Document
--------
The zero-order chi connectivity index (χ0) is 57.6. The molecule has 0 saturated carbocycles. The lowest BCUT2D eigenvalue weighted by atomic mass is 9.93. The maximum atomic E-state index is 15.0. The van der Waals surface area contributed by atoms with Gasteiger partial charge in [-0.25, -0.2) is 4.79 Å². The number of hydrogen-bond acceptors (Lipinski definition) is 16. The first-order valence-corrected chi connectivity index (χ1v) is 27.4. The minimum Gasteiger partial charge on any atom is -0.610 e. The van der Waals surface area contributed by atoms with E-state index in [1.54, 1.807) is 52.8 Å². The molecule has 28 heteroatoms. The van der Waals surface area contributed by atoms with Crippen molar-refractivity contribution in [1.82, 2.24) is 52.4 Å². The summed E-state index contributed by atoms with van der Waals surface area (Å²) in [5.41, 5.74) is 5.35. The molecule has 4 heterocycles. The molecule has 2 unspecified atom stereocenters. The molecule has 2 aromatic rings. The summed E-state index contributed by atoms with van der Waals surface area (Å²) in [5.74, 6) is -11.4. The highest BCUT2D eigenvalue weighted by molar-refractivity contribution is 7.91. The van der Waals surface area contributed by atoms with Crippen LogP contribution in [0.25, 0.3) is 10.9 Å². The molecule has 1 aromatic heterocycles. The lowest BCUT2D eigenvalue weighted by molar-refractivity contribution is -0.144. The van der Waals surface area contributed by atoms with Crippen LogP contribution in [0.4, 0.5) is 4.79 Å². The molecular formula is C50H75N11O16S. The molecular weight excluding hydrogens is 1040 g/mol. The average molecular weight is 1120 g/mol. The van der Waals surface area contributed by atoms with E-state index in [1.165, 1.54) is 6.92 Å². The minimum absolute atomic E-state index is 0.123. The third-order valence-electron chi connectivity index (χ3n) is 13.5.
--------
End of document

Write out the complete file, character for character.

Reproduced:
The zero-order chi connectivity index (χ0) is 57.6. The molecule has 0 saturated carbocycles. The lowest BCUT2D eigenvalue weighted by atomic mass is 9.93. The maximum atomic E-state index is 15.0. The van der Waals surface area contributed by atoms with Gasteiger partial charge in [-0.25, -0.2) is 4.79 Å². The number of hydrogen-bond acceptors (Lipinski definition) is 16. The first-order valence-corrected chi connectivity index (χ1v) is 27.4. The minimum Gasteiger partial charge on any atom is -0.610 e. The van der Waals surface area contributed by atoms with E-state index in [1.54, 1.807) is 52.8 Å². The molecule has 28 heteroatoms. The van der Waals surface area contributed by atoms with Crippen molar-refractivity contribution in [1.82, 2.24) is 52.4 Å². The summed E-state index contributed by atoms with van der Waals surface area (Å²) in [5.41, 5.74) is 5.35. The molecule has 4 heterocycles. The molecule has 2 unspecified atom stereocenters. The molecule has 2 aromatic rings. The summed E-state index contributed by atoms with van der Waals surface area (Å²) in [5.74, 6) is -11.4. The highest BCUT2D eigenvalue weighted by molar-refractivity contribution is 7.91. The van der Waals surface area contributed by atoms with Crippen LogP contribution in [0.25, 0.3) is 10.9 Å². The molecule has 1 aromatic heterocycles. The lowest BCUT2D eigenvalue weighted by molar-refractivity contribution is -0.144. The van der Waals surface area contributed by atoms with Crippen LogP contribution in [0.4, 0.5) is 4.79 Å². The molecular formula is C50H75N11O16S. The molecular weight excluding hydrogens is 1040 g/mol. The average molecular weight is 1120 g/mol. The van der Waals surface area contributed by atoms with E-state index in [1.165, 1.54) is 6.92 Å². The minimum absolute atomic E-state index is 0.123. The third-order valence-electron chi connectivity index (χ3n) is 13.5.